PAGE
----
MRP Subfamily Transporters and Resistance to Anticancer Agents
- Cite this article as:
- Kruh, G.D., Zeng, H., Rea, P.A. et al. J Bioenerg Biomembr (2001) 33: 493. doi:10.1023/A:1012827221844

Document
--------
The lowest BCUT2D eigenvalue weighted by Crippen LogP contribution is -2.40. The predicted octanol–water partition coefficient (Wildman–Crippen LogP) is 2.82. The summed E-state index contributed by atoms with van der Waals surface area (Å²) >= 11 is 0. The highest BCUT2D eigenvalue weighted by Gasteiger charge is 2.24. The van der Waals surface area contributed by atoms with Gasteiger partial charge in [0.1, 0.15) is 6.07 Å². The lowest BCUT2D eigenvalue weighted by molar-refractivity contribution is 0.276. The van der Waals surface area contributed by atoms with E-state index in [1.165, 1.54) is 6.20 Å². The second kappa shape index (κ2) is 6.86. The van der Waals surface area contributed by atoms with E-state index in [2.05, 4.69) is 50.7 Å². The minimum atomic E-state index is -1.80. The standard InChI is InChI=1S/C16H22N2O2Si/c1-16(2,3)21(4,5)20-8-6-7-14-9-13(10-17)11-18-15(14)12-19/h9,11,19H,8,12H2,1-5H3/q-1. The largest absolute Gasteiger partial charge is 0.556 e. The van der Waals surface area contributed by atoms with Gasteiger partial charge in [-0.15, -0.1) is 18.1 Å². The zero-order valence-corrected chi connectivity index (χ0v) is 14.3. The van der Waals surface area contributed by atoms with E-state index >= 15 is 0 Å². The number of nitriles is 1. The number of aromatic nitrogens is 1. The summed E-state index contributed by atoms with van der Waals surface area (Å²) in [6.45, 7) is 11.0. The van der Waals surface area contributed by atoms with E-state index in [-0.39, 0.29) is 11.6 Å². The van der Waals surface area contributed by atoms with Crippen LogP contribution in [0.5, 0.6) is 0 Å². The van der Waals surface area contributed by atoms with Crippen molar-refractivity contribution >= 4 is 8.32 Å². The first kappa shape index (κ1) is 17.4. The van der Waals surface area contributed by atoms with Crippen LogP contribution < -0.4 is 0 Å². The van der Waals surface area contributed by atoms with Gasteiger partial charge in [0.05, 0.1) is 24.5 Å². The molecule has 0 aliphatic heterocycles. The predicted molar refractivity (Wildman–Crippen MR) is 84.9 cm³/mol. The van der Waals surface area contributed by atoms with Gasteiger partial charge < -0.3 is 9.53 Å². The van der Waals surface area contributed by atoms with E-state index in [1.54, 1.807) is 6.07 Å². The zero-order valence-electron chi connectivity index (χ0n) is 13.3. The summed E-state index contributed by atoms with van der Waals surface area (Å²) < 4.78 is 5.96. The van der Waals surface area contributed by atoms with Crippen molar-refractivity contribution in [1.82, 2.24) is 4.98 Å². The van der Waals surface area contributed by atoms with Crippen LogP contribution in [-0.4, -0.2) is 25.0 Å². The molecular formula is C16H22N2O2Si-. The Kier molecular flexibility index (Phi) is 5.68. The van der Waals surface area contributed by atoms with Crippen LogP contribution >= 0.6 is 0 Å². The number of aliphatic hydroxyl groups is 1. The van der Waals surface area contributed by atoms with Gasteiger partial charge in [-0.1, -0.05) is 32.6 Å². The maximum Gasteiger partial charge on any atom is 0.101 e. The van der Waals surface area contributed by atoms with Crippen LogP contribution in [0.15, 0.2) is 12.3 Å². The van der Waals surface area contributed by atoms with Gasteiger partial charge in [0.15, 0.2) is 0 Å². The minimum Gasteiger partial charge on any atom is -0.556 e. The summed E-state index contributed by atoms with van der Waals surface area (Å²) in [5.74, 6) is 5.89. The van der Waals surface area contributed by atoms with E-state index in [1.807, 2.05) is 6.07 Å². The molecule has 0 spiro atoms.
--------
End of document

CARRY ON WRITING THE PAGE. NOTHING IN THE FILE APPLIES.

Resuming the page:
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The MRP subfamily of ABC transporters from mammals consists of at least seven members, six of which have been implicated in the transport of amphipathic anions. MRP1, MRP2, and MRP3 bear a close structural resemblance, confer resistance to a variety of natural products as well as methotrexate, and have the facility for transporting glutathione and glucuronate conjugates. MRP1 is a ubiquitously expressed efflux pump for the products of phase II of xenobiotic detoxification, while MRP2, whose hereditary deficiency results in Dubin–Johnson syndrome, functions to extrude organic anions into the bile. MRP3 is distinguished by its capacity to transport the monoanionic bile constituent glycocholate, and may function as a basolateral back-up system for the detoxification of hepatocytes when the usual canalicular route is impaired by cholestatic conditions. MRP4 and MRP5 resemble each other more closely than they resemble MRPs 1–3 and confer resistance to purine and nucleotide analogs which are either inherently anionic, as in the case of the anti-AIDS drug PMEA, or are phosphorylated and converted to anionic amphiphiles in the cell, as in the case of 6-MP. Given their capacity for transporting cyclic nucleotides, MRP4 and MRP5 have also been implicated in a broad range of cellular signaling processes. The drug resistance activity and physiological substrates of MRP6 are unknown. However, its hereditary deficiency results in pseudoxanthoma elasticum, a multisystem disorder affecting skin, eyes, and blood vessels. It is hoped that elucidation of the resistance profiles and physiological functions of the different members of the MRP subfamily will provide new insights into the molecular basis of clinical drug resistance and spawn new strategies for combating this phenomenon.